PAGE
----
After 1775, during the reforms of Komisja Edukacji Narodowej, which established the first Ministry of Education in the world, various small libraries of the university were formally centralized into one public collection in Collegium Maius. During the partitions of Poland, the library continued to grow thanks to the support of such people as Jerzy Samuel Bandtkie, Karol Józef Teofil Estreicher and Karol Estreicher. Its collections were made public in 1812. Since 1932, it has had the right to receive a copy of any book issued by Polish publishers within Poland. In 1940, the library finally obtained a new building of its own. During the Second World War, library workers cooperated with underground universities.

It wasn't until the 19th century that the university and therefore library was dubbed, “Jagiellonian” after the Jagiellonian dynasty.[8] Since the 1990s, the library's collection is increasingly digital.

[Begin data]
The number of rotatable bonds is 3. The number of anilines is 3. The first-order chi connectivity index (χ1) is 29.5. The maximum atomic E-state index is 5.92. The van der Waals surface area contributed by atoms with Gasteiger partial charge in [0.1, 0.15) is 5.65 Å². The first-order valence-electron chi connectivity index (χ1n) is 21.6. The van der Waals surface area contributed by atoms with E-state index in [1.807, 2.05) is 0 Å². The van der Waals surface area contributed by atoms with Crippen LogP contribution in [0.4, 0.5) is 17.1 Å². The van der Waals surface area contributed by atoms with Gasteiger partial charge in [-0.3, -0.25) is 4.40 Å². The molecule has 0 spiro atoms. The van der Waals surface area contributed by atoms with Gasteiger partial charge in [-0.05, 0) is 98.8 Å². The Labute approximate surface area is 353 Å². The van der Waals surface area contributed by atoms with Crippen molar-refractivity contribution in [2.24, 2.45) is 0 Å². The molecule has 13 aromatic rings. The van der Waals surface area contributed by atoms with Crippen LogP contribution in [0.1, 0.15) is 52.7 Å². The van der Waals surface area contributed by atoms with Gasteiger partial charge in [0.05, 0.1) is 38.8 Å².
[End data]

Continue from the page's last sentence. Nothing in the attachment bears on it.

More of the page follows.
The current building of the library located at Al. Mickiewicza 22 was constructed in the years 1931-1939 and expanded twice, in the years 1961-1963 and 1995–2001.

Thefts from the collections[edit]

In the 1990s, a number of priceless books were stolen from the library, presumably in order to be sold in the West. One of the worst such outbreaks in Poland was made public in April 1999. It included the theft of works by Galileo Galilei, Johannes Kepler and Bessarion. Some were recovered from an auction in the German auction house Reiss&Sohn.[9][10] It remains unclear who was behind the operation.[11]

See also[edit]


  1. ^ Website of the library, "Archived copy". Archived from the original on 2011-07-18. Retrieved 2010-08-20.{{cite web}}: CS1 maint: archived copy as title (link), last accessed August 20, 2010
  2. ^ Official national library of Poland is the National Library of Poland in Warsaw; however Jagiellonian Library is considered a part of the Narodowy Zasób Biblioteczny. It was the National Library before the creation of the National Library in Warsaw, and today it contains the National Library collection for the period before 1801.